The past few days I have been fighting hard to fight the blues. I don’t know what kind of blues they are this time but I have concluded (in short and to avoid further introspection) that they must be related to the quota of sunshine I got this summer. Which equates to about 10 days of rays caressing my face and making me leave my jacket back home. For the whole summer. Which for a Greek – born and raised – is probably less than 10% of the suggested intake.
– Tri-gona Kalan-ta! (i.e. Jingle Bells)
I think he might need to watch Ginger Greek to improve a bit.
*The clue as to why this is funny to a non-Greek is in the photo.
I watched Dogtooth today. I first read about it in October when it was playing during the London Film Festival. Unfortunately I couldn’t get tickets back then as it was sold out. Presumably because it was so hyped – the reviews were excellent and every critic was urging you to go watch it.
I do admit I’m a sucker for good reviews but the fact that it was a Greek movie made it impossible for me to resist seeing it. It was kind of weird when the film started and Greek words filled the dark room. It got even weirder when the subtitles appeared on screen – for a moment there I started reading them, unsure why.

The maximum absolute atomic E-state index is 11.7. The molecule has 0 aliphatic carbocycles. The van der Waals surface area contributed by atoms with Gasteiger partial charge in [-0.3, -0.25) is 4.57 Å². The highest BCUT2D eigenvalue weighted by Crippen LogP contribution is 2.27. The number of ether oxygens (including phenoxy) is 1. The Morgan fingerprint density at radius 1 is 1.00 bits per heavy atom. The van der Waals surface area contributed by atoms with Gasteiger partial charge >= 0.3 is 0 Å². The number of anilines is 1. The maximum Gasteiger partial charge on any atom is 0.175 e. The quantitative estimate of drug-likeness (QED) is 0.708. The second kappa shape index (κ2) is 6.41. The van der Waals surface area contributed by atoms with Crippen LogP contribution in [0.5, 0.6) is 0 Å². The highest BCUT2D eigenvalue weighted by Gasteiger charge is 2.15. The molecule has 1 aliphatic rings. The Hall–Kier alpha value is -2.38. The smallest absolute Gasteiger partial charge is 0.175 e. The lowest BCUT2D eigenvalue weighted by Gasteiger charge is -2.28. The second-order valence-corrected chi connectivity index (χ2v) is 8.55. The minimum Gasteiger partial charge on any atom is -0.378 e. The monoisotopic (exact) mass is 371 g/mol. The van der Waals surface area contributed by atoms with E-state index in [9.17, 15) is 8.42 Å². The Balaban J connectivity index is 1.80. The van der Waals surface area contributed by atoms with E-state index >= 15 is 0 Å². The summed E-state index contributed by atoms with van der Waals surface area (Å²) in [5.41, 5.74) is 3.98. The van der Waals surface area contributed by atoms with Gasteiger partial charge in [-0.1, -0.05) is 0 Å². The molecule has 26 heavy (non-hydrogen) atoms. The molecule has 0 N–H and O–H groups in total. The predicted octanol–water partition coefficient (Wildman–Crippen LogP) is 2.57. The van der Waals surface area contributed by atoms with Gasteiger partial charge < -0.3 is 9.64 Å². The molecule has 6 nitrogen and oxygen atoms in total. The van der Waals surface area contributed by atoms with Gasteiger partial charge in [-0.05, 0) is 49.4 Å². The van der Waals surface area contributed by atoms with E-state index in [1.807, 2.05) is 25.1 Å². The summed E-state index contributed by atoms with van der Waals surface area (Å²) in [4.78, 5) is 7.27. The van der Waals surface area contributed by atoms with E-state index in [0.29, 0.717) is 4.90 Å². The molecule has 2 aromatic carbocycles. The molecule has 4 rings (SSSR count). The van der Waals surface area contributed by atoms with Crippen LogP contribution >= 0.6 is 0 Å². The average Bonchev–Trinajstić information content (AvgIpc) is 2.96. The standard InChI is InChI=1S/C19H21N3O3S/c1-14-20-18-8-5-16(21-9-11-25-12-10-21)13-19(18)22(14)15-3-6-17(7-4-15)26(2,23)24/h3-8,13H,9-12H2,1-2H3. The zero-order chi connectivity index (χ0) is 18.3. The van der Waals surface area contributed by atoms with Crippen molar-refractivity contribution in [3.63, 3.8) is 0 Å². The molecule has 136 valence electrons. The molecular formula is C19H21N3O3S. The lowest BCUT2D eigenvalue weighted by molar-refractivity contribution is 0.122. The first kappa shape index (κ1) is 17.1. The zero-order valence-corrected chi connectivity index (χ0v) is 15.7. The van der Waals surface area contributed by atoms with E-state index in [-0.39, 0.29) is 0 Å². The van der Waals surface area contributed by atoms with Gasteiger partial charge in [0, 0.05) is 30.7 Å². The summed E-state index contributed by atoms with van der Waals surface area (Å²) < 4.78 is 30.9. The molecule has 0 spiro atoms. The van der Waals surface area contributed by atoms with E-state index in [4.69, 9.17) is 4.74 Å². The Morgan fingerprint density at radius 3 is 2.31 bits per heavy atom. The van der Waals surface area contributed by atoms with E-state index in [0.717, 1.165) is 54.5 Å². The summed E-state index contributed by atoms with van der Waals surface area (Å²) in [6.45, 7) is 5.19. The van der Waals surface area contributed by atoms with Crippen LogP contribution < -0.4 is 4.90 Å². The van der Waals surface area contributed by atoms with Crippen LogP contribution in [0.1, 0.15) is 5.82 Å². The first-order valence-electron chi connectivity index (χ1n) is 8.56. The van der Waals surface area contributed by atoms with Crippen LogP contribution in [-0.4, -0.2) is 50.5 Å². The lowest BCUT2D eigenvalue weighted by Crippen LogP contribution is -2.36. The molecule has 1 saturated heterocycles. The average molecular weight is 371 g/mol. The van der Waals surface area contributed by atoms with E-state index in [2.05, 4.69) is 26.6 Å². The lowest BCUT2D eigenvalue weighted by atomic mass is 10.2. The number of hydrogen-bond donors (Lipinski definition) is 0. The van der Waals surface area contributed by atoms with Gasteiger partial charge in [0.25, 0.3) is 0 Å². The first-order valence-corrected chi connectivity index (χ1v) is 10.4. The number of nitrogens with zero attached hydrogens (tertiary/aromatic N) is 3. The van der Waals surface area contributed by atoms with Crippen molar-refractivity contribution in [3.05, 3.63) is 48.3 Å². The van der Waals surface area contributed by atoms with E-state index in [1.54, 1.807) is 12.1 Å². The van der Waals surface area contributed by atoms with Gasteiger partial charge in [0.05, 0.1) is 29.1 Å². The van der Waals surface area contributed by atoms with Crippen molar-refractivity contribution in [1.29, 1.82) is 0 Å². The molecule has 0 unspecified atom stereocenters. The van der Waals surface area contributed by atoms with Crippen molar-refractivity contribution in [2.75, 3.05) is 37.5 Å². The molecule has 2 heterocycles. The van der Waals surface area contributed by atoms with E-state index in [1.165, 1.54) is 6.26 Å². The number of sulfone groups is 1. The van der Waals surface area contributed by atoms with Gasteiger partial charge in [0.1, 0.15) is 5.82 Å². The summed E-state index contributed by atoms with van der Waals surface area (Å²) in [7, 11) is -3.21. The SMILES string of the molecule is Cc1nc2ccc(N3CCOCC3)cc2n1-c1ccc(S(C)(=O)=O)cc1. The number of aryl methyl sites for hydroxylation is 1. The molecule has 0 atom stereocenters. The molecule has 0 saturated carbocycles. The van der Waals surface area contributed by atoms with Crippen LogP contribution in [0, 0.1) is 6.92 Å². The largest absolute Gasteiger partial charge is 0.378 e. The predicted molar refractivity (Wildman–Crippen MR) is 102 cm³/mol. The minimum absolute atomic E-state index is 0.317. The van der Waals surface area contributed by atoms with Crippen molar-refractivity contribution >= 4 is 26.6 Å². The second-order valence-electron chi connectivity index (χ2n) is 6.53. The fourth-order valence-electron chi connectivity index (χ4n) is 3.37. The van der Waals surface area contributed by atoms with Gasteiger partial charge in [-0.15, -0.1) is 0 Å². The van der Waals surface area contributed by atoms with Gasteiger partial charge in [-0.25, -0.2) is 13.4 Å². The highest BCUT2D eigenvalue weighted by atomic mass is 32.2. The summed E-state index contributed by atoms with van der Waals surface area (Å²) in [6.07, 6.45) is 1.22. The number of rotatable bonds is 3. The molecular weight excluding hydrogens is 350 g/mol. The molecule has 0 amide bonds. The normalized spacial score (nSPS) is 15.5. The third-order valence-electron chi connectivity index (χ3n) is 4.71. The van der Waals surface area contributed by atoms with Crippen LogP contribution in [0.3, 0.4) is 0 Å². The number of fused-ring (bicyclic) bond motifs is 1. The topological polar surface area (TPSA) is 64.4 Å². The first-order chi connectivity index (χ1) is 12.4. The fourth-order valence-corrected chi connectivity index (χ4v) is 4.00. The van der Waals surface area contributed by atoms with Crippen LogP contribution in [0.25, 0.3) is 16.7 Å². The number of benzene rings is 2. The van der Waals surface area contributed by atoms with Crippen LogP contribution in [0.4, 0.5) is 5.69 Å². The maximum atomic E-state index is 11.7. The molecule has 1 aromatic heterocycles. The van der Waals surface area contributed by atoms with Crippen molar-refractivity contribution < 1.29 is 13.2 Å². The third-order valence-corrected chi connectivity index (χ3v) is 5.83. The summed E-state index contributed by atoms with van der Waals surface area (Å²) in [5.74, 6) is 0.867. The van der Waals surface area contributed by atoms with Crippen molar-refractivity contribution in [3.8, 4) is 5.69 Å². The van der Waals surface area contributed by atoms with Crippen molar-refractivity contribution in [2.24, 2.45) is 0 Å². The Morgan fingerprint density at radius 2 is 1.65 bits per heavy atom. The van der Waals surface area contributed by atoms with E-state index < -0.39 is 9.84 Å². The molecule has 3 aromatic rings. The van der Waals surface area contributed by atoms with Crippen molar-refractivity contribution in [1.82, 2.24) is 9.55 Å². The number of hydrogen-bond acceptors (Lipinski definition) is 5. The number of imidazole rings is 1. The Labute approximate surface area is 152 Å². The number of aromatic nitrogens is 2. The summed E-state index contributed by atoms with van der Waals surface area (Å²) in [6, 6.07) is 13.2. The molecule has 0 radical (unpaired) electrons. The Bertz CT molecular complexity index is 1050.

Anyway, not because I’m Greek and all, but it’s really worth watching it. It’s not an easy film and it can be quite disturbing but it’s very smart and poignant at the same time. Re-reading the different reviews tonight, I do realise that it is indeed a film open to interpretations.
Does the house simply reflect the familial life in a close-d circle or is it a projection of society in general where power imposes the norms and everyone out of the circle is an outsider? Is it an allegory of the nanny state that consorts to violence to maintain the much treasured social order?
If you go watch it, you’ll probably have your own ideas about it.
For me (being Greek and all) certain things had a particular resonance. I think it’s the sort of cultural territory I’m so familiar with that I can tap into it in a different way than a non-Greek that might have been watching the movie at the same time as me.